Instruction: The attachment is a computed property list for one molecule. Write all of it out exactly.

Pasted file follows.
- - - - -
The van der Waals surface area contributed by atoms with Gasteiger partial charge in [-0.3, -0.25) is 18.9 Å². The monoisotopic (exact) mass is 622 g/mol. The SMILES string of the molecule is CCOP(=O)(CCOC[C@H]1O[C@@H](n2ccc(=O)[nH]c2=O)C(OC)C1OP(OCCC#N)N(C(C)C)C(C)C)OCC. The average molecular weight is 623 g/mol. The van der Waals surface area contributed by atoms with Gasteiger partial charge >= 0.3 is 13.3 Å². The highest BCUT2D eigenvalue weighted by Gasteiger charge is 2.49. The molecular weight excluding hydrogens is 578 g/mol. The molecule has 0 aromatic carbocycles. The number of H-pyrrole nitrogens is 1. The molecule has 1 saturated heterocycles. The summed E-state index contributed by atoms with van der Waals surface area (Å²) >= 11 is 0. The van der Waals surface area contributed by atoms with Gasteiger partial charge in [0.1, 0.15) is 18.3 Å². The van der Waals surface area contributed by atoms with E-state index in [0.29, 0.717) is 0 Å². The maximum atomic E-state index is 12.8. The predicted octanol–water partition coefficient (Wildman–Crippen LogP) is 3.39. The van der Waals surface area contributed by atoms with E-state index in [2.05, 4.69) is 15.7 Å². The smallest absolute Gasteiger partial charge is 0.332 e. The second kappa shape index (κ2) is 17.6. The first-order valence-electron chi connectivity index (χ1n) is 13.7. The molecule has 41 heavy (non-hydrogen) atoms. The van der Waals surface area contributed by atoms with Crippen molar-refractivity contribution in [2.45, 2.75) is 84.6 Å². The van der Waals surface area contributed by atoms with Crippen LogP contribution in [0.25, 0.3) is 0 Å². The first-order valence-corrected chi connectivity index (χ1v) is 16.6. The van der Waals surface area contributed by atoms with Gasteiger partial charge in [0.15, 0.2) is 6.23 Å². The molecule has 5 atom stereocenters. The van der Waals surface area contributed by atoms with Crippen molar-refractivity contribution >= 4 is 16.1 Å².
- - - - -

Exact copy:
The van der Waals surface area contributed by atoms with Gasteiger partial charge in [-0.3, -0.25) is 18.9 Å². The monoisotopic (exact) mass is 622 g/mol. The SMILES string of the molecule is CCOP(=O)(CCOC[C@H]1O[C@@H](n2ccc(=O)[nH]c2=O)C(OC)C1OP(OCCC#N)N(C(C)C)C(C)C)OCC. The average molecular weight is 623 g/mol. The van der Waals surface area contributed by atoms with Gasteiger partial charge >= 0.3 is 13.3 Å². The highest BCUT2D eigenvalue weighted by Gasteiger charge is 2.49. The molecular weight excluding hydrogens is 578 g/mol. The molecule has 0 aromatic carbocycles. The number of H-pyrrole nitrogens is 1. The molecule has 1 saturated heterocycles. The summed E-state index contributed by atoms with van der Waals surface area (Å²) >= 11 is 0. The van der Waals surface area contributed by atoms with Gasteiger partial charge in [0.1, 0.15) is 18.3 Å². The van der Waals surface area contributed by atoms with E-state index in [0.29, 0.717) is 0 Å². The maximum atomic E-state index is 12.8. The predicted octanol–water partition coefficient (Wildman–Crippen LogP) is 3.39. The van der Waals surface area contributed by atoms with E-state index in [2.05, 4.69) is 15.7 Å². The smallest absolute Gasteiger partial charge is 0.332 e. The second kappa shape index (κ2) is 17.6. The first-order valence-electron chi connectivity index (χ1n) is 13.7. The molecule has 41 heavy (non-hydrogen) atoms. The van der Waals surface area contributed by atoms with Crippen molar-refractivity contribution in [2.45, 2.75) is 84.6 Å². The van der Waals surface area contributed by atoms with Crippen LogP contribution in [0.25, 0.3) is 0 Å². The first-order valence-corrected chi connectivity index (χ1v) is 16.6. The van der Waals surface area contributed by atoms with Gasteiger partial charge in [0.15, 0.2) is 6.23 Å². The molecule has 5 atom stereocenters. The van der Waals surface area contributed by atoms with Crippen molar-refractivity contribution >= 4 is 16.1 Å².